Documentary a Day: Mine War on Blackberry Creek (1986)

Director: Anne Lewis

This short (around half an hour) documentary is about a strike by West Virginian coal miners that got violent in the early 1980s.  It should be of interest today as some of the main players of the strike continue to make national news headlines: Richard Trumpka, who is now the president of the AFL-CIO, and Don Blankenship, Massey Energy CEO who got national headlines when a mine operated by Massey exploded a few years ago, killing many workers inside.  Massey Energy also engages in a lot of “mountain top removal” which has become quite a contentious issue in West Virginia, for workers, environmentalists and the coal industry.

This documentary accounts for a strike that got violent and was a very important event for the union movement of West Virginia (the unions have consistently been busted since).  Interviews with striking workers, and scabs that were brought in either from other states or interestingly were local police before the strike, are contrasted throughout the film.  The class consciousness of the striking workers is quite high, the violent history of West Virginia’s labor disputes remains an important lesson for them throughout these interviews.  It’s also interesting to note that a high level of solidarity with South African workers is kept with the striking workers who are well aware that Massey is exploiting workers on an international scale and that solidarity is important if they wanted to have a fighting chance.

Another interesting part of the documentary are the interviews with Don Blankenship and the scab workers.  Blankenship makes similar arguments as a boss of a profit-making corporation that the fictional boss in Godard’s Tout Va Bien makes to not only justify his company’s position against the workers, but to defend capitalism itself.  The scabbing workers often either are visibly uncomfortable about the backlash by the community and striking workers and are very open about the fact that they regret what they’re doing, or their excuses rest on relatively empty notions of “freedom” and the “right to work.”

This short film demonstrates the aspect of coal mining that is all too often left out of the current debate on moutain top removal, and reminds me of a Monthly Review article titled “What Every Environmentalist Needs to Know About Capitalism” that links these two important subjects.

The documentary can be viewed in its entirety here:

Links of interest:

Monthly Review Article – on strikes in West Virginia which includes the one this documentary is about

Ambush at Keystone – An account by Maoist Mike Ely about his invovlement in a wildcat strike in West Virginia in the 1970s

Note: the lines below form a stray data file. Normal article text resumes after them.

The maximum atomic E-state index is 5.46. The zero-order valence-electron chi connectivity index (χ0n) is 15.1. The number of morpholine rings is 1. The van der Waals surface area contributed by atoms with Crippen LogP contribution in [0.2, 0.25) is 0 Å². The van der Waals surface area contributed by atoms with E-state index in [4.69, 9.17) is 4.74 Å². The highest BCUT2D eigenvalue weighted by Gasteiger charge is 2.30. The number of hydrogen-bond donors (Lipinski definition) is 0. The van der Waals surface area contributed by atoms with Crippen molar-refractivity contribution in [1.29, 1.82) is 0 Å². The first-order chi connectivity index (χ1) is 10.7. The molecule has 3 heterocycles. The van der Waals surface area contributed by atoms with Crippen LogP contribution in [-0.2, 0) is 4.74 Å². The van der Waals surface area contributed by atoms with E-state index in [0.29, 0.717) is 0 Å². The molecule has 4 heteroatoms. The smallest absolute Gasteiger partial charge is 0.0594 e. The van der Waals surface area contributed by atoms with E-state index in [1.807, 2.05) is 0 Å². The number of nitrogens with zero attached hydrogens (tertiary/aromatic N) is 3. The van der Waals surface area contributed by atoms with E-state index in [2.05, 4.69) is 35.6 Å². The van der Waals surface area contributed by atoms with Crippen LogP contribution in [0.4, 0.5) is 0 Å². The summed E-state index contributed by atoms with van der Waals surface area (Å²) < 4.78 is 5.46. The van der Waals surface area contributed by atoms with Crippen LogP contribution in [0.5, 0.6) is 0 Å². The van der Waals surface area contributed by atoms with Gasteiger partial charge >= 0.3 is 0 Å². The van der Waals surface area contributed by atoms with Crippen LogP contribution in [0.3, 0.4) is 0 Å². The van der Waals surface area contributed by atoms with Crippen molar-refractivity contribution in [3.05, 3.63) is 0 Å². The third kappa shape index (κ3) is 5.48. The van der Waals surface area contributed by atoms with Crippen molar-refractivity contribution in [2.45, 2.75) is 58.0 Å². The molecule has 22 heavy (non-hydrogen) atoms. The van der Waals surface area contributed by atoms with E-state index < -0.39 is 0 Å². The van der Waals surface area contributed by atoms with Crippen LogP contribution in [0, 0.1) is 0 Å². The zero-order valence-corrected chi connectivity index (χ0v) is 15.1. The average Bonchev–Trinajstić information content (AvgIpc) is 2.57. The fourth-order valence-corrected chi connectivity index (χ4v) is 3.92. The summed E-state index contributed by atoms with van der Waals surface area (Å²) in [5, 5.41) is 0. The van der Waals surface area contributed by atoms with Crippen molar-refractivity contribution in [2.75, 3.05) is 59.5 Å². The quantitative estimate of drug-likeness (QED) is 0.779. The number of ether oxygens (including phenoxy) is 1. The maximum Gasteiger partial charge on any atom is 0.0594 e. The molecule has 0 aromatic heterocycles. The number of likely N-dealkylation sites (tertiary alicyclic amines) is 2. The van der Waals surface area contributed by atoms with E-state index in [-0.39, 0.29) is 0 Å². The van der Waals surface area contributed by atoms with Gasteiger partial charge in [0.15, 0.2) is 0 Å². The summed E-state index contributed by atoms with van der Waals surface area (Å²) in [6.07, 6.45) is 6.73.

Matewan – A late 1980s film about earlier labor disputes in West Virginia.


2 thoughts on “Documentary a Day: Mine War on Blackberry Creek (1986)

  1. This is a very good film. I grew up in nearby Beech Creek, then moved with my mother to Matewan in the ’80s. She was an underground coal miner at Leslie Coal Mines in Sydney, Kentucky. When Massey bought the mine and fired everyone there, because it was a union mine and they hated unions, the miners went on strike for two years. I spent many a day on the picket line with my mom and her brothers and sisters of the union. It was an unsuccessful strike, the reasons why you will hear Don Blankenship crow about in the documentary above. Both my mother’s feet were crushed in an accident and she had to have surgery. Before my mother left work in the mines, she was proud to say she could outlift and outwork most men, but she coughed up black gunk every day.

    Through my mother, I know a lot of the people in this film. My uncle was killed in a conveyor belt accident around 1988. My mom’s friend Rocky Peck did around 1990 at the bottom of a mine shaft, after he was forced to work nonunion to survive. Before my father left work in the mines to work on the railroad, he blew a finger off “capping” (setting off explosives) in the mines.

    The people back home in Matewan have mostly changed their minds, and somehow it became okay to work in nonunion mines like Massey, even though Massey became infamous for safety violations and total contempt of unions. It’s a sad situation. I haven’t been back for almost 15 years now, but I plan to go one more time (that’s probably all I can bear) to see my parents’ graves before I leave the country for retirement. I’m pretty tired of the US.

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